6 Tips for a Good Night's Sleep

Losing sleep is certainly not something to be taken lightly. If lack of sleep tends to happen more often than not, our body is no longer able to function normally.  

Research shows that lack of sleep affects your body's ability to lose weight, impair your concentration and even mimic the symptoms of impaired glucose tolerance (which can lead to diabetes and hypertension).
Your mood also suffers when you don't get enough sleep, causing you to become disoriented on the job, fatigued behind the wheel or irritated at home. More importantly, these mood swings can affect your relationships with others and even lead to depression.
There is good news, you can improve the quality and quantity of your sleep starting tonight. Here are six tips to get a good night's sleep.

  1. Your  Sleep Environment

    Create an environment that is just for sleeping. Avoid sitting in bed to pay your bills, do work, watch television, eat, talk on the phone or other distractions. Your mind will expect that the bedroom is for daytime activities. Use soft lighting, comfortable bedding and turning the clock away from your view.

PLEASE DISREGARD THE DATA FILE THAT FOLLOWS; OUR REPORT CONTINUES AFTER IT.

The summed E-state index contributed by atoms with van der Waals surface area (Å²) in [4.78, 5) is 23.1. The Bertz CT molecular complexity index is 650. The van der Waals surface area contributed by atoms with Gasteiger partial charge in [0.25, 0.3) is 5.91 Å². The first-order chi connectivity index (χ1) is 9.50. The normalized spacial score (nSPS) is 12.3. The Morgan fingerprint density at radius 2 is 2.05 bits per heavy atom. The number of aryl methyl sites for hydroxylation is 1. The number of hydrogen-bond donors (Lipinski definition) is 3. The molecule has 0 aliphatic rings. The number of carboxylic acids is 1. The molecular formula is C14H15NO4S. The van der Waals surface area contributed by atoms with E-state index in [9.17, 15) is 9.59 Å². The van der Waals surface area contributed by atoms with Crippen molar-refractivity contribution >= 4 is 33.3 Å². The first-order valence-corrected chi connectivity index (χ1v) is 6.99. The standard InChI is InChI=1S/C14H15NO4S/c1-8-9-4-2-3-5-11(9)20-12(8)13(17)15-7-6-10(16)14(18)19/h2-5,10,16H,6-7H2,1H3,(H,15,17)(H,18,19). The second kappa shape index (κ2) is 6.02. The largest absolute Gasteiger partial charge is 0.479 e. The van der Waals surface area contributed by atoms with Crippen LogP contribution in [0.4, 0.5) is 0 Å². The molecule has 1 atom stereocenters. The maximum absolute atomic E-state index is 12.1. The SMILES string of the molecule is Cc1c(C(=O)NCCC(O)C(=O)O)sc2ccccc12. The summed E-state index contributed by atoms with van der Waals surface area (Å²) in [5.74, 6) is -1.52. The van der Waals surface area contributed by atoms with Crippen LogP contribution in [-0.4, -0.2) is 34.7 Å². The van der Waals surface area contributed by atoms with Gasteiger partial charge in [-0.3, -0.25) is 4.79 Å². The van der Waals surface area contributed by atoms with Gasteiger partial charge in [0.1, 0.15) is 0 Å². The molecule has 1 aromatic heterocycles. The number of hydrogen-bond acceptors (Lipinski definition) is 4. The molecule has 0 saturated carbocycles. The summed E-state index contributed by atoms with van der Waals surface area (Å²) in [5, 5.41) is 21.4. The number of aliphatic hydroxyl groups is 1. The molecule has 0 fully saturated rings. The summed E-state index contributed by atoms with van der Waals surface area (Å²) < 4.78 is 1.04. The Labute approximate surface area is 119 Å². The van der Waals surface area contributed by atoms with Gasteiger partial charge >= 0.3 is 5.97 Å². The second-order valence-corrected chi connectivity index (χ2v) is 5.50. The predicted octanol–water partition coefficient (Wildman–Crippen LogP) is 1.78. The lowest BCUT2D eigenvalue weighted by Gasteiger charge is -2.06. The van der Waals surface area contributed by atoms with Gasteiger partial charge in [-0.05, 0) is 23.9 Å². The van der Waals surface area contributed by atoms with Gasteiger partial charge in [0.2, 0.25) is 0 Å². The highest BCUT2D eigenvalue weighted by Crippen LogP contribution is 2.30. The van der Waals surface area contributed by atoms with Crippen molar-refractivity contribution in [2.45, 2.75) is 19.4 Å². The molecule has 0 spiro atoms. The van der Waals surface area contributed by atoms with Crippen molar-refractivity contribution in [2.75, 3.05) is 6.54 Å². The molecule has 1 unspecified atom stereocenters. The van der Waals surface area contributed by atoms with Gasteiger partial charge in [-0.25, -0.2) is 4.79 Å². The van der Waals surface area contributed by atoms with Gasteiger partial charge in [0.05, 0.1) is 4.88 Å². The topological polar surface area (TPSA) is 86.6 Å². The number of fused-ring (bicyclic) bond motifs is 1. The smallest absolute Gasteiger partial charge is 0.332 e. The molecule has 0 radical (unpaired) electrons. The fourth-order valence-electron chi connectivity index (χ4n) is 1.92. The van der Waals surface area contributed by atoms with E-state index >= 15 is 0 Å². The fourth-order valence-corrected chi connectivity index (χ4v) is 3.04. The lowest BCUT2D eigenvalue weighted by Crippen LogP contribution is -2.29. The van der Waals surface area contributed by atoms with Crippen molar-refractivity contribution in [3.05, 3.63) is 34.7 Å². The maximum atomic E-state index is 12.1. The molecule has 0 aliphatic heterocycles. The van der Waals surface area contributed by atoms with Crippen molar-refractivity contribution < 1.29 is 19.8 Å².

2. Develop a Routine

    Set a time to get in bed and stick with it. Eventually your body will get used to going to sleep at that time and it will begin to come naturally.
  3. Limit Your Food and Beverages Before Bed

    As you lie down to sleep, acids in the stomach level out, your metabolism increases slightly to digest food, which can also raise your energy level. Stop eating at least three hours before your scheduled bedtime. If you must snack on something, keep it small, and avoid high-fat foods, which take longer to digest. Alcohol may be a depressant, but after its sedative effects wear off, your sleep patterns will suffer. 
  4. A Breathing Approach

    Focus on your breathing will clear your mind and relax the body.
  5. Know When and How to Nap

    If you are looking for some rest during the day, try to limit your nap to about 20 minutes. This will allow the body to rest mid-day and still be able to get to sleep at night. 
  6. Take Control of Your Thoughts

    Try to decrease your brain activity before bed by writing down your thoughts in a journal and closing the book on the day. If thinking keeps you up at night, deal with those thoughts (pay the bill that you are worried about forgetting, make a to-do list, etc.), and come back to bed when you're ready to sleep.


Madeline Romeo is a Certified Personal Trainer, Corrective Exercise Specialist, and Child Birth Educator.  She is a marathon runner and triathlete. She started as an Athletic Trainer for college athletes in 2000 and moved to coaching and personal training in 2006. Her motto: "We all need that person who can see our strengths and abilities, and can push us further than we can push ourselves." www.MobileWorkoutSD.com

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